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What are the best cheap 7-string guitars?

Schecter Guitar Research Omen Extreme-7 Electric Guitar See Thru Black

While 7-string guitars aren't really my thing, there are a lot of other players out there who like them, but are looking for something cheap and good, and that is what this article is about.

The guitars I'm going to list range from $200 to $500 USD, and the one pictured above is the most second most-expensive on this list, the Schecter Omen Extreme-7. I'll talk more about that in a moment, but for now, let's start with the cheapest first and go from there.

ESP LTD M-17 7-String Electric Guitar Black


The M-17 is pretty much as low as you can go in price while still getting a good guitar. I've never seen them in any other color but black, which for keeping a "metal look" is just fine. Bolt-on neck, chrome hardware, and a 5-way switch which would indicate coil-split pickup selections are available without the need for a push/pull knob.

The only bad part is that all strings are angled after the nut, which can cause strings to go out-of-tune more often. However, if you keep the nut clean, that shouldn't be an issue.

Jackson JS22-7 Dinky - Satin Black, 7-string

Jackson JS22-7 Dinky

This guitar is the same price as the M-17. The advantages over the M-17 is that it has high-output humbuckers, strings that are only slightly angled after the nut for better tuning stability and an arched top which some players really like.

Yes, it is a bolt-on, but is best described as a "slim bolt" of sorts, as there is a contour cut at the heel for really fast high-fret access. If you play up on the high frets often, this one feels better than the M-17 will. While it may only be a 3-way toggle instead of the M-17's 5-way, the saddle style (Fender Strat-ish) is a lot easier to deal with.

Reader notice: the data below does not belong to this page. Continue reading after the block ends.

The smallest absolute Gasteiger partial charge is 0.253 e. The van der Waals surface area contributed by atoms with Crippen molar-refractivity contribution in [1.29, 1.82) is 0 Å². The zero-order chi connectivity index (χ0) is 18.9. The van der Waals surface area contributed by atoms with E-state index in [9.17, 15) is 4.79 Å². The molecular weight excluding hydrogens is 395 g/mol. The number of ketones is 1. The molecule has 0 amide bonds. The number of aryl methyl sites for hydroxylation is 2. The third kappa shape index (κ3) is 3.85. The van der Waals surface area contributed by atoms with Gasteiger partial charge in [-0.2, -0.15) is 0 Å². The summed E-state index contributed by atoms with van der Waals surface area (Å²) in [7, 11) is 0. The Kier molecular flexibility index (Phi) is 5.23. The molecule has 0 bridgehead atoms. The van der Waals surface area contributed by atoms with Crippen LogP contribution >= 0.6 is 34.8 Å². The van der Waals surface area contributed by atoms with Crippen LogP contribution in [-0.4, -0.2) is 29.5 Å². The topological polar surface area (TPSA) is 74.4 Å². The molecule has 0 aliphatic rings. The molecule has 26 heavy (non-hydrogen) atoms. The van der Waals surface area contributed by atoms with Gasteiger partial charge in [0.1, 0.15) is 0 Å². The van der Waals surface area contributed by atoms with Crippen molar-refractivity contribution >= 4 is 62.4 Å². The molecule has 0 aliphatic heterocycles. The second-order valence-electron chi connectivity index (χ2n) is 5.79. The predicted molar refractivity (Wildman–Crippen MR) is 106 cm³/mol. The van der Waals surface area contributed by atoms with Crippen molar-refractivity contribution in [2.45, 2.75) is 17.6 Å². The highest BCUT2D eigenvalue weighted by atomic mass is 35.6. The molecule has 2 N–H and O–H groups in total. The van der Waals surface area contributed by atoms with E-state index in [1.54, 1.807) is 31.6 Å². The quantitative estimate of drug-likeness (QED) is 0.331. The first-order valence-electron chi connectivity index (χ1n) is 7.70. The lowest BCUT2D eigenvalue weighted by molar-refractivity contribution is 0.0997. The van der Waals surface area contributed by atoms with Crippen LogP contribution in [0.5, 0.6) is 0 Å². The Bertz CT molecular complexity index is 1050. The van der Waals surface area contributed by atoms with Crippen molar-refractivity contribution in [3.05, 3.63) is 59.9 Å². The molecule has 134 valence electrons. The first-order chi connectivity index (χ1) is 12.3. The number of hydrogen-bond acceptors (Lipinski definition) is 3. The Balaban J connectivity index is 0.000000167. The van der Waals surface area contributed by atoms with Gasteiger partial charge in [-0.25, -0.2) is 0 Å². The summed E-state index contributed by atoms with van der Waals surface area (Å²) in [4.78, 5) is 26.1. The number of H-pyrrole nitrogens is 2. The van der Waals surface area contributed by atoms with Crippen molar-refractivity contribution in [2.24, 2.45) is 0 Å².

back of Jackson

Back of the guitar. Notice the body cut where the bolts are
for easier high-fret access.

Oh, and the best part. The guitar looks expensive, especially with that modernized Jackson headstock.

I can say easily that this Jackson is the best value 7-string on the list, mainly because it's a player's guitar. It's cheap, nothing fancy, plays fast, looks good, looks expensive but isn't, and sounds good. And if you don't like the sound of it, swapping out the pickups and putting in a set of 500K CTS pots (best for humbuckers) is easy to really make this a screamer.

Ibanez GRG7221 7-string Electric Guitar White

Ibanez GRG7221

Once again, this guitar is the same price as the above two. Think of this one as what would happen if you combined the above two guitars.

You get a 5-way toggle here, great neck, hot-output humbuckers, proper bridge saddles, and the big advantage is that every string is straight after the nut, meaning it will hold tuning very nicely with minimal string "kinking".

The only downside? It doesn't look as good as the Jackson does. However, if you want that fast-neck Ibanez feel on a budget 7-string, you can't really do better than this.

Schecter OMEN-7 7-String Electric Guitar, Walnut Satin

Schecter Omen-7

Now we're getting into more expensive territory. Looks-wise, this guitar totally nails it with it's carved top in Walnut Satin finish. Other colors are available, but the walnut just looks really good. The custom inlays also add to the "looks expensive" look as well.

Schecter is well known to build some seriously good guitars, and even though the Omen-7 is on the lower end of the price spectrum, you definitely get more than your money's worth.